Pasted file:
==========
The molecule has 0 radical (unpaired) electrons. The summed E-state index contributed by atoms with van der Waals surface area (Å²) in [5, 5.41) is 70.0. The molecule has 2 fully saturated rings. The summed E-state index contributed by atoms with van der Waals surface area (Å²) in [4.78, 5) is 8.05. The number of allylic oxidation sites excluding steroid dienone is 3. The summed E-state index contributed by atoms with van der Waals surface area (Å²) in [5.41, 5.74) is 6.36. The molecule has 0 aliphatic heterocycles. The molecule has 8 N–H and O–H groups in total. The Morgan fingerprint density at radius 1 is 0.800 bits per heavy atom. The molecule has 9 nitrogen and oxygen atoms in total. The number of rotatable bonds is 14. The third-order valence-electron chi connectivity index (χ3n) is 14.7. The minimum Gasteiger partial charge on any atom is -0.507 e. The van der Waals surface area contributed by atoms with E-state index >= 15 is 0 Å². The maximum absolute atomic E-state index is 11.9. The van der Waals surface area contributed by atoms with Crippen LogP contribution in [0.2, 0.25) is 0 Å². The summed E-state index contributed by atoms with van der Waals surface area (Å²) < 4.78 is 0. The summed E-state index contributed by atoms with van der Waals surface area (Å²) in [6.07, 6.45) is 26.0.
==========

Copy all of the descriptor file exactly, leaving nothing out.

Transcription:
The molecule has 0 radical (unpaired) electrons. The summed E-state index contributed by atoms with van der Waals surface area (Å²) in [5, 5.41) is 70.0. The molecule has 2 fully saturated rings. The summed E-state index contributed by atoms with van der Waals surface area (Å²) in [4.78, 5) is 8.05. The number of allylic oxidation sites excluding steroid dienone is 3. The summed E-state index contributed by atoms with van der Waals surface area (Å²) in [5.41, 5.74) is 6.36. The molecule has 0 aliphatic heterocycles. The molecule has 8 N–H and O–H groups in total. The Morgan fingerprint density at radius 1 is 0.800 bits per heavy atom. The molecule has 9 nitrogen and oxygen atoms in total. The number of rotatable bonds is 14. The third-order valence-electron chi connectivity index (χ3n) is 14.7. The minimum Gasteiger partial charge on any atom is -0.507 e. The van der Waals surface area contributed by atoms with E-state index >= 15 is 0 Å². The maximum absolute atomic E-state index is 11.9. The van der Waals surface area contributed by atoms with Crippen LogP contribution in [0.2, 0.25) is 0 Å². The summed E-state index contributed by atoms with van der Waals surface area (Å²) < 4.78 is 0. The summed E-state index contributed by atoms with van der Waals surface area (Å²) in [6.07, 6.45) is 26.0.